Journal of Consumer & Commercial Law
DEBTOR’S STATE AND FEDERAL TAX REFUNDS ARE
EXEMPT FROM THE BANKRUPTCY ESTATE
In re Charles Benn, Jr. 340 B.R. 905 (2006).
FACTS: Mr. Charles Benn, Jr. fi led a petition under Chapter 7 on
December 31, 2003. In his third amended schedules, he claimed
an exemption in all possible 2003 tax refunds under Mo.Rev.Stat.
§ 513.427, 26 U.S.C. § 6402, and 31 U.S.C. §3727. Th e trustee
fi led an objection to the claimed exemption. Prior to an order
being entered concerning the claim of exemption, the debtor
received a refund of the 2003 federal income tax withholding in
the amount of $1502. He also received a refund of the 2003 state
income tax withholding in the amount of $36. After the debtor
received the refund checks, the Trustee fi led a motion for turnover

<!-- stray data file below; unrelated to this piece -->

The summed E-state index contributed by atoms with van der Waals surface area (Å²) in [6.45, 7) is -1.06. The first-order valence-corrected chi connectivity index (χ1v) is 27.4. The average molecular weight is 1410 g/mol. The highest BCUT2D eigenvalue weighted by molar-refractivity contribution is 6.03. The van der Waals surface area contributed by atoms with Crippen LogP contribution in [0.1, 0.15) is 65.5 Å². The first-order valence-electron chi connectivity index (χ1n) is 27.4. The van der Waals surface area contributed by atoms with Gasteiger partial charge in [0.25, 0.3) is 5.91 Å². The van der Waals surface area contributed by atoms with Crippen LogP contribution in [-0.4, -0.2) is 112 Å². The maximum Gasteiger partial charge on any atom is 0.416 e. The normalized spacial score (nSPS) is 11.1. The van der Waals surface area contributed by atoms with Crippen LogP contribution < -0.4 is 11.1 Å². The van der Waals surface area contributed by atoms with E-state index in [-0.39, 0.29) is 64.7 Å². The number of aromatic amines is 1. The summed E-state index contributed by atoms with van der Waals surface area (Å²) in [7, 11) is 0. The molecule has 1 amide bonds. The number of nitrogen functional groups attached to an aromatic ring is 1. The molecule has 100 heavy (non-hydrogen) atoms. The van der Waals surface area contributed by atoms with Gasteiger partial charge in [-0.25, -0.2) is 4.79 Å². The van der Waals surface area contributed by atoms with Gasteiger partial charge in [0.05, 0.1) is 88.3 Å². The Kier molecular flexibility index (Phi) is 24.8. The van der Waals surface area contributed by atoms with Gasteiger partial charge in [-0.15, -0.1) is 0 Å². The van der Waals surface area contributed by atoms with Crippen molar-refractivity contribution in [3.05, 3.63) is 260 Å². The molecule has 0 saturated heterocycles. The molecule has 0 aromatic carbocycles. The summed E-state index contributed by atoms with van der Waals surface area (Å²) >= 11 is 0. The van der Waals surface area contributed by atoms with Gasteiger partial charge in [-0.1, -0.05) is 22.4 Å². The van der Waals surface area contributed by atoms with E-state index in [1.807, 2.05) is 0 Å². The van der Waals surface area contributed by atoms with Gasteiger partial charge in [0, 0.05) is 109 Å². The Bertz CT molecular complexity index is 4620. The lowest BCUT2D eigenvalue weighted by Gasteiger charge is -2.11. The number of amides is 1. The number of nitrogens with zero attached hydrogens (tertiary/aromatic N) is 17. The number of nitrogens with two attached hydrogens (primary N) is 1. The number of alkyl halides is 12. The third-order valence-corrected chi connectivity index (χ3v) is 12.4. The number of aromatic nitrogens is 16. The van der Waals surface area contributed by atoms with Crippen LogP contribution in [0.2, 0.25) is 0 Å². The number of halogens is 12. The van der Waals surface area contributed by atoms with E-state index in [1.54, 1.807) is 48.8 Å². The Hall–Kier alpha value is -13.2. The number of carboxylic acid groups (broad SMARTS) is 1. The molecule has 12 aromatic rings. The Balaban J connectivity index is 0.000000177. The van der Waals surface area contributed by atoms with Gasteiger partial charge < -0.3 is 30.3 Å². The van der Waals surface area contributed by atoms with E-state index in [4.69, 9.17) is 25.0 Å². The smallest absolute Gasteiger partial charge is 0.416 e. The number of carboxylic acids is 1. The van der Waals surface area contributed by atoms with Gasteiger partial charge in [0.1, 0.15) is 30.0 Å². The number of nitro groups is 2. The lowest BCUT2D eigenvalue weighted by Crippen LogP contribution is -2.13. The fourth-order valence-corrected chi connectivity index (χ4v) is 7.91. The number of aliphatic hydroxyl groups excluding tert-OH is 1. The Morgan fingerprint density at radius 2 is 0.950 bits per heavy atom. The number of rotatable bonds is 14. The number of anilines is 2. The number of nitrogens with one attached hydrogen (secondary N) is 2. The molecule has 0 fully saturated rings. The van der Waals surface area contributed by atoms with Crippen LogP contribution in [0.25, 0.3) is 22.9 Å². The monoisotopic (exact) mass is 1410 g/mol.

of the refunds to which the debtor objected. Th e Eastern District
of Missouri overruled debtors’ exemption claims and ordered
turnover of refunds, and debtors appealed.
HOLDING: Reversed and Remanded
REASONING: Th e Court reasoned that, on the date that Chapter
7 petitions were fi led, prior to the end of tax year to which refunds
related, debtors had only contingent right to refunds. Th is interest
was not subject to attachment under Missouri law, and could thus
be claimed as exempt by debtors.
In making its decision, the court looked to a 1970 Missouri
Court of Appeal’s case, which cited an 1876 Missouri Supreme
Court case, for the proposition that “‘[t]he debt for which an
attachment may issue must possess an actual character and not
be merely possible, and dependent upon a contingency which
may never happen.’ ” State Gov’t Employees Ins. Co. v. Lasky, 454
S.W.2d 942, 950 (Mo.App.1970), Th e court in Lasky noted that
“[b]y an unbroken line of decision since that time our Courts
have held that to be the subject of a garnishment the debt must be
certain and not contingent.” Lasky, 454 S.W.2d at 950.
Th e court in the instant case reasoned that the tax returns